Housing is the cheapest cure for homelessness

Photo above by moriza, Flickr Creative Commons License

By Rebecca Lessner
For MarylandReporter.com

As Maryland’s homeless situation becomes “especially dire,” the creation of affordable housing for the homeless would be cheaper than the cost of shelter efforts, Director Adam Schneider of Health Care for the Homeless told a Senate budget subcommittee Friday.

“Shelters cost about $30 per person, per night. That’s $900 we are spending monthly to keep people homeless.” Schneider said before the Health and Human Services Subcommittee of the Senate Budget and Taxation Committee.

“That is a shocking figure, when we consider that for that amount we could be housing people.” Schneider said.

This year, there was a shortage of housing for 190,000 households below 150% of the area median income this year. It has grown by 70,000 houses in the past 10 years, and the state uses a lottery system to determine who will be able to live in low-income housing.

“I work in Baltimore City,” said Schneider, “where the Section Eight housing waiting list was open for 9 days at end of October. 74,000 households applied to go into a lottery for 25,000 slots.”

Out of those 74,000 households, only one-tenth will get housing aid. Currently, Baltimore County’s waitlist is nine-years, Schneider said those applying now would “maybe” receive assistance at the end of that period.

Currently Howard, Montgomery, Caroline, Dorchester, and Talbot counties’ low-income housing waitlists are closed.

“It’s bad for business when business employees cannot afford to live,” Schneider said.

Baltimore County’s lowest wage workers need “3 full time jobs to afford housing at fair market rent,” he said.

“Homelessness is very expensive,” Schneider said, pointing out that individuals on the streets also create emergency room, jail and shelter costs.

Homelessness raises health costs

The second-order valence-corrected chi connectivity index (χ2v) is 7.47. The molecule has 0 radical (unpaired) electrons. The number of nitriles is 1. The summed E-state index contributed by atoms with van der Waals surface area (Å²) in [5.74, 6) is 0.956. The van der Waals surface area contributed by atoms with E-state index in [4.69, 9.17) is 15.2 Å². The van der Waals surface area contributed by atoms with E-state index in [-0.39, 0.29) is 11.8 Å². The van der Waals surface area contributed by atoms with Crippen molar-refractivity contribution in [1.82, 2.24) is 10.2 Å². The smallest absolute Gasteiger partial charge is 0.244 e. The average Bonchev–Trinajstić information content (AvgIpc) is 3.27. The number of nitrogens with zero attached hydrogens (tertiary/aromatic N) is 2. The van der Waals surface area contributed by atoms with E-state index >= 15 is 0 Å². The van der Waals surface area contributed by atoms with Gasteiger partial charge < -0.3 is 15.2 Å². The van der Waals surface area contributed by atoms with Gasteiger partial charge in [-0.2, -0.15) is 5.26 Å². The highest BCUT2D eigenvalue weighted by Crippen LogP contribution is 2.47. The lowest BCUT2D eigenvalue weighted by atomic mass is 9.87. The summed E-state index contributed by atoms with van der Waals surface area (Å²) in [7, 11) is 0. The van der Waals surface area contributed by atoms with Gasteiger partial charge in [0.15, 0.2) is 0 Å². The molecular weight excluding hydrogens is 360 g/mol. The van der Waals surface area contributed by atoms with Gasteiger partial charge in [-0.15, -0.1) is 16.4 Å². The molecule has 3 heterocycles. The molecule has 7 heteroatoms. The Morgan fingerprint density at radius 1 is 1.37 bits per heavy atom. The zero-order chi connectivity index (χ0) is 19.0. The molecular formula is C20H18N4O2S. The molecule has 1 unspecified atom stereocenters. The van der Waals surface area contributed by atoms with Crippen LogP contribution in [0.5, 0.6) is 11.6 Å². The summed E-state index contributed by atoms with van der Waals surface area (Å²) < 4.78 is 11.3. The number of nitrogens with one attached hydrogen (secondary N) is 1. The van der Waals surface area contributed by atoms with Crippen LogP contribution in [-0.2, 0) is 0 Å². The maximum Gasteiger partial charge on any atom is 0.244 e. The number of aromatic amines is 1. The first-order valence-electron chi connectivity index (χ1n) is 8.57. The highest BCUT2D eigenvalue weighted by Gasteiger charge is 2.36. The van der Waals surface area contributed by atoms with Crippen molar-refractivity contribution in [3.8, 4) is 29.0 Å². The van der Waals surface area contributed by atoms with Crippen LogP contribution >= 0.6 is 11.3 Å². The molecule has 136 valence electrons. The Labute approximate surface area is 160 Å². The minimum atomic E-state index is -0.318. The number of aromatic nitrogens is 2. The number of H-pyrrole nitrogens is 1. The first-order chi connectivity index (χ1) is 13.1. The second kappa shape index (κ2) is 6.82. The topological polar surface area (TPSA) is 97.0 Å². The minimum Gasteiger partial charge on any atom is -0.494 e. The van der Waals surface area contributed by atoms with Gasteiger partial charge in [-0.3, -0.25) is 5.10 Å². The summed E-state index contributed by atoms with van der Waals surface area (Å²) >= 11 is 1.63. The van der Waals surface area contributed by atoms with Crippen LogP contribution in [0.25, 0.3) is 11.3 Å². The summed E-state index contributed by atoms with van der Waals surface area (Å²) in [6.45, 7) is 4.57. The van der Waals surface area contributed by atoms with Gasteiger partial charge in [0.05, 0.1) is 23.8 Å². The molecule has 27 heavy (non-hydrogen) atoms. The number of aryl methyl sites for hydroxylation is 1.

Chauna Brocht, a social worker of nine years and leader of the Convalescent Care Program, also testified about her most medically vulnerable clients who have become homeless after medical emergencies.

“We know that homelessness exacerbates health conditions..it creates a cycle of emergency department use and poor health outcomes.” Brocht said.

Boston Healthcare for the Homeless program found that for 119 street-individuals, there were 18,000 ER visits and over 900 hospitalizations in five-years. It was found that homeless individuals average a cost of $28,000 a year for hospital visits, versus the average $6,000 a year for an individual who manages to receive housing.

He wishes to copy states like Minnesota and Massachusetts.

Minnesota invested $100 million in capital funding in the creation of affordable housing, which not only saved money but also created jobs. And Massachusetts created a program called Home and Healthy for Good, funded through their state budget, which was created “as a result of mounting evidence from around the country that Housing First strategies result in tremendous cost savings to cities and states.”

The subcommittee listened as Schneider recounted watching Baltimore City’s Department of Public Works clear out a homeless encampment the day before. From across the street, he watched as blankets and provisions were tossed away, individuals coming back to find nothing left.

“That was terrible,” he said, “and that’s a result of an inadequate supply of affordable housing.”